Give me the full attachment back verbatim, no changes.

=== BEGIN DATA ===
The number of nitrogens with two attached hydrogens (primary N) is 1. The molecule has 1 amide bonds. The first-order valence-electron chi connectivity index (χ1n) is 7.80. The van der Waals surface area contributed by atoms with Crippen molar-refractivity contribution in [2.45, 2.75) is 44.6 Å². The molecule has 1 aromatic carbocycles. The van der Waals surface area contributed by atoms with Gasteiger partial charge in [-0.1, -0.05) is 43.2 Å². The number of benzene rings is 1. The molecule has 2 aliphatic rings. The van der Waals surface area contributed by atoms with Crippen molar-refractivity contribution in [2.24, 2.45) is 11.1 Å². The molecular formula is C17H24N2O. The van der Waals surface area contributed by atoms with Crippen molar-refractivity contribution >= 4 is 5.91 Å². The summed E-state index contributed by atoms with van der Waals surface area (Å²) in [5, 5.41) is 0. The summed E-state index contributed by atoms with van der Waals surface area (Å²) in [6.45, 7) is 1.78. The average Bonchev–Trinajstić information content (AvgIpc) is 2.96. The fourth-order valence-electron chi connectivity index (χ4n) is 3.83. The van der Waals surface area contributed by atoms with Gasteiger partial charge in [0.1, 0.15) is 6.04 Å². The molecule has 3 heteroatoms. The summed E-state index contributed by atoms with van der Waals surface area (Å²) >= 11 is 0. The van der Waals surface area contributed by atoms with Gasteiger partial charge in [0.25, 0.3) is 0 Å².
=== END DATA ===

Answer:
The number of nitrogens with two attached hydrogens (primary N) is 1. The molecule has 1 amide bonds. The first-order valence-electron chi connectivity index (χ1n) is 7.80. The van der Waals surface area contributed by atoms with Crippen molar-refractivity contribution in [2.45, 2.75) is 44.6 Å². The molecule has 1 aromatic carbocycles. The van der Waals surface area contributed by atoms with Gasteiger partial charge in [-0.1, -0.05) is 43.2 Å². The number of benzene rings is 1. The molecule has 2 aliphatic rings. The van der Waals surface area contributed by atoms with Crippen molar-refractivity contribution in [2.24, 2.45) is 11.1 Å². The molecular formula is C17H24N2O. The van der Waals surface area contributed by atoms with Crippen molar-refractivity contribution >= 4 is 5.91 Å². The summed E-state index contributed by atoms with van der Waals surface area (Å²) in [5, 5.41) is 0. The summed E-state index contributed by atoms with van der Waals surface area (Å²) in [6.45, 7) is 1.78. The average Bonchev–Trinajstić information content (AvgIpc) is 2.96. The fourth-order valence-electron chi connectivity index (χ4n) is 3.83. The van der Waals surface area contributed by atoms with Gasteiger partial charge in [0.1, 0.15) is 6.04 Å². The molecule has 3 heteroatoms. The summed E-state index contributed by atoms with van der Waals surface area (Å²) >= 11 is 0. The van der Waals surface area contributed by atoms with Gasteiger partial charge in [0.25, 0.3) is 0 Å².